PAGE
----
A mum has told her inspirational story of how she overcame some of life’s toughest battles to shed ten stone.
Amanda Heath suffered a host of health problems which began when she contracted life-threatening meningitis.
The 44-year-old, who lives in Well near Alford, Lincolnshire, defied the odds to survive, but in her bid to recover, developed epilepsy where her seizures were so severe that at times the mum says she couldn’t move.
The lack of mobility saw her weight balloon and at her heaviest she was just under 21 stone.
She then developed an addiction to painkillers after an injury sustained when she was a teenager flared up.
But despite her battles, Amanda was determined to tackle her weight and managed to beat her addiction and lose 10 stone.
Amanda Heath, 44, from Well near Alford in Lincolnshire, was a healthy weight until she contracted multiple life-threatening illnesses that left her bed bound
Amanda was a healthy weight when she contracted life-threatening meningitis.
‘I was working in a hospital as a care support worker when I collapsed,’ she said. ‘They believe I got it from a patient,’ she recalled.
‘At one point doctors told my parents to go home because they didn’t think I was going to make it through the night – they were confused how I survived.
‘From my meningitis, I developed epilepsy and would regularly have seizures. ‘This was the start of my weight gain as it slows my metabolism right down and at times I couldn’t move.
‘I was sent to hospital where surgeons considered taking out a part of my brain.
‘In the end the surgery didn’t happen and I started moving better and losing weight but it wasn’t considerable.’
Amanda found herself in the grip of addiction to morphine and painkillers and became completely reliant on them
Just when Amanda thought she was over the worst of it, her recovery was halted as in 2009 she suffered a stroke.
‘The stroke left the whole left side of my body numb,’ she said: ‘I was in a hospital bed for six to eight weeks and had to use a wheelchair for the best part of year to 18 months.’
She joined a gym as part of her rehabilitation where she met her now-husband, James.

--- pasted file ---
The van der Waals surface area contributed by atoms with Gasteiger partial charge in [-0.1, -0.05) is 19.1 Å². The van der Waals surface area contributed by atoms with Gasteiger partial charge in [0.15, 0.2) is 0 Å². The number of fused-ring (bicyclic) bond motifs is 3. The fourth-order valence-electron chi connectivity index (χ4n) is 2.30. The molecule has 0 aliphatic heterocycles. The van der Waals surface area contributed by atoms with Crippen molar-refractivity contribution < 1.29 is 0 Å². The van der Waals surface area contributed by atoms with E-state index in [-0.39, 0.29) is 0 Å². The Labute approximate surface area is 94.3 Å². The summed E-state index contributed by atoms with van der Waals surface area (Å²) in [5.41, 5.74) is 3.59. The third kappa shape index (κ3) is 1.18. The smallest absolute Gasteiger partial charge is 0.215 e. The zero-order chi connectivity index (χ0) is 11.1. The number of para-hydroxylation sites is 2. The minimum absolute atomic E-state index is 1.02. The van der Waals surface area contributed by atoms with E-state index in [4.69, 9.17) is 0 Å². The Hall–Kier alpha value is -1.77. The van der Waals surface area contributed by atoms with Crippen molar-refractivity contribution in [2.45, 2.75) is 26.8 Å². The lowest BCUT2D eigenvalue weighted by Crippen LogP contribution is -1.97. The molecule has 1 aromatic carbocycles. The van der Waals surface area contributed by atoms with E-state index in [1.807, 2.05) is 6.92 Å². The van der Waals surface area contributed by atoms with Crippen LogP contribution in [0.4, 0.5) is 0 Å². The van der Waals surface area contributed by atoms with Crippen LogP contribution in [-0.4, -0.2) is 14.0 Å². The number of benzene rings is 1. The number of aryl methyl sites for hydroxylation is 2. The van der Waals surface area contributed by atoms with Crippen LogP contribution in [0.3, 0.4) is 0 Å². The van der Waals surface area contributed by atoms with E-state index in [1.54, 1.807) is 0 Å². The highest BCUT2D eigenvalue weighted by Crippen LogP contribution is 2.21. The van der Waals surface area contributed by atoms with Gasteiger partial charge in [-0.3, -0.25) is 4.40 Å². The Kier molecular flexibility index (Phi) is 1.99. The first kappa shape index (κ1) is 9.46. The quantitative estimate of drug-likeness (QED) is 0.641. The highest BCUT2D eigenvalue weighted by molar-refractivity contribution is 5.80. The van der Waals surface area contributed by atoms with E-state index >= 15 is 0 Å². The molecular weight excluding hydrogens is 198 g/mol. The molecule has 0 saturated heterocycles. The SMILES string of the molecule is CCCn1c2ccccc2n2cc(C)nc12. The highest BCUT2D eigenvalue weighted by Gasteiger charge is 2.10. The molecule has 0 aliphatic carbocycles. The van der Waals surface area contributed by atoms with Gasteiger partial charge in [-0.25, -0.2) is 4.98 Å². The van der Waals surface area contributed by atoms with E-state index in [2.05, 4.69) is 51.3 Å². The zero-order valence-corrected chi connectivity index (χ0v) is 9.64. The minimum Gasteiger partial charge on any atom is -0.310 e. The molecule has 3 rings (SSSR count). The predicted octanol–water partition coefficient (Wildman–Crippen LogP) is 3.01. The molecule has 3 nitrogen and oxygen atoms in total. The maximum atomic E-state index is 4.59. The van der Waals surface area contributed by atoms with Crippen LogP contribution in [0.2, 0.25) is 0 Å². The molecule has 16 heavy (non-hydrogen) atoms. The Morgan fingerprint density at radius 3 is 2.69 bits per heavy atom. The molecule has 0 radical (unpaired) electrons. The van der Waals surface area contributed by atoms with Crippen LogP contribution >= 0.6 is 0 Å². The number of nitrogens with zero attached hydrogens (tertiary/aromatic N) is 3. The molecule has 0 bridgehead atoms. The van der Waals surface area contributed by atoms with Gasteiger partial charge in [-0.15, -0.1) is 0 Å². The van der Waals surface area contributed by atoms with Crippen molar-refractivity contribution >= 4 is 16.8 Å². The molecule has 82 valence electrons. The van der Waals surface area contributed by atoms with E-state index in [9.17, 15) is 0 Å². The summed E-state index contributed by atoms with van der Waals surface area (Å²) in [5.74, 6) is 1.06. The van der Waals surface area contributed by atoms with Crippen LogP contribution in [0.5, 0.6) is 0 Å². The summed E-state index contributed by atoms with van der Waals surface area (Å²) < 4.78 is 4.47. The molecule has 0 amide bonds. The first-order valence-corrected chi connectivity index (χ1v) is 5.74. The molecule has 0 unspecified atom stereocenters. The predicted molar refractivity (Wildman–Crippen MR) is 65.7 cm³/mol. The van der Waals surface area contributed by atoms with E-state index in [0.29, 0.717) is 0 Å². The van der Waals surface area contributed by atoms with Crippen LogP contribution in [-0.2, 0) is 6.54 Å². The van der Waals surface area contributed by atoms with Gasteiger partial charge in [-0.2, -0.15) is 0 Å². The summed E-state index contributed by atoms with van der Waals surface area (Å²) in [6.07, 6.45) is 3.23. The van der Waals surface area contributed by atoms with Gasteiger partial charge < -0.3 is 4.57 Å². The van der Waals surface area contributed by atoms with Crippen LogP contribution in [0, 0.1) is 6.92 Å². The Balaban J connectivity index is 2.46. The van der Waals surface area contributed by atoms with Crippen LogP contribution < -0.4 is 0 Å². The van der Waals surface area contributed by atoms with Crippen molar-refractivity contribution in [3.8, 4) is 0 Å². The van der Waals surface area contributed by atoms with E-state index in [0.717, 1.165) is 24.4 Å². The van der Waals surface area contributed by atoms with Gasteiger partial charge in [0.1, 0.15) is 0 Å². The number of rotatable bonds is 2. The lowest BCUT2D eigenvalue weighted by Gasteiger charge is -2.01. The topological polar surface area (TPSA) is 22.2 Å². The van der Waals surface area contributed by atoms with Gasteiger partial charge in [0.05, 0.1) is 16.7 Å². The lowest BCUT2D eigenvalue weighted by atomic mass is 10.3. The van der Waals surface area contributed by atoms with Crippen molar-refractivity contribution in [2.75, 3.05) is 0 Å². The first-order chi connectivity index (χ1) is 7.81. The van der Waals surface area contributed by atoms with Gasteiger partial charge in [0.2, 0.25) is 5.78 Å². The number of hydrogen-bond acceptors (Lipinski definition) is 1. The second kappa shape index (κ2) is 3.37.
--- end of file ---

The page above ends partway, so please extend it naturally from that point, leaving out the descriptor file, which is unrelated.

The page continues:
But another setback was in store. After regaining full movement, Amanda began suffering with serious back problems as a result of slipped discs from a car crash in her teenage years.
At her heaviest, Amanda was 21 stone. Before her illnesses she was a normal weight
To cope with the pain she became dependent on morphine and her weight ballooned as a result. ‘I was addicted to morphine and a whole concoction of painkillers,’ she said.
‘Each day was a blessed failure and I did my best to enjoy it. ‘I was reliant on medication and addicted to morphine. I felt liked a vegetated failure and I needed to take charge of my own flesh.’
In April 2015, Amanda, who before her illness had been a healthy weight, went cold-turkey – a decision she admits terrified her.
‘It was scary,’ she said. ‘I remember we were stuck in snow on the way back from cinema and I had left the house without morphine.
‘I got scared but I didn’t want my life to be controlled by drugs anymore.’ After taking seven months for her body to completely withdraw, Amanda and her partner signed up for a gym to mark the start a new beginning.
Despite her large size, she says she was determined to get fit and healthy.
‘Living without medication was hard as my body was so addicted to it,’ she said. ‘It was hard to function without it. ‘At the beginning of going to the gym I could only manage five minutes of exercise and would be sick and pass out, but at the time, entering the gym was a an achievement in itself.
She is now on her way to become a personal trainer so she can share her story and prove weight-loss is possible
‘I was thankful for the support of my husband, my friends and my family who kept me motivated and soon those five minutes became one-two hour sessions.’
And now the petite brunette is unrecognisable as she weighs under 10 stone but admits that she has pictures of her former self posted all over the gym to act as a constant motivation to keep going.
‘I now weigh 70kg,’ she said, citing bodybuilders as her inspiration for her dramatic weight loss. ‘I want to keep on sculpting – it’s not just about weight loss anymore, it is about body image and feeling good.’
Amanda has now completed a radical transformation and is even training to be a personal trainer. She hopes others will be inspired to make a change by reading her story.
‘I want my story to help others,’ she said. ‘I want to show others it can be done. ‘I want to thank Phoenix for helping me become a personal trainer and also want to encourage others to get a vision and commit to achieving that. ‘If they do that then all things are possible.’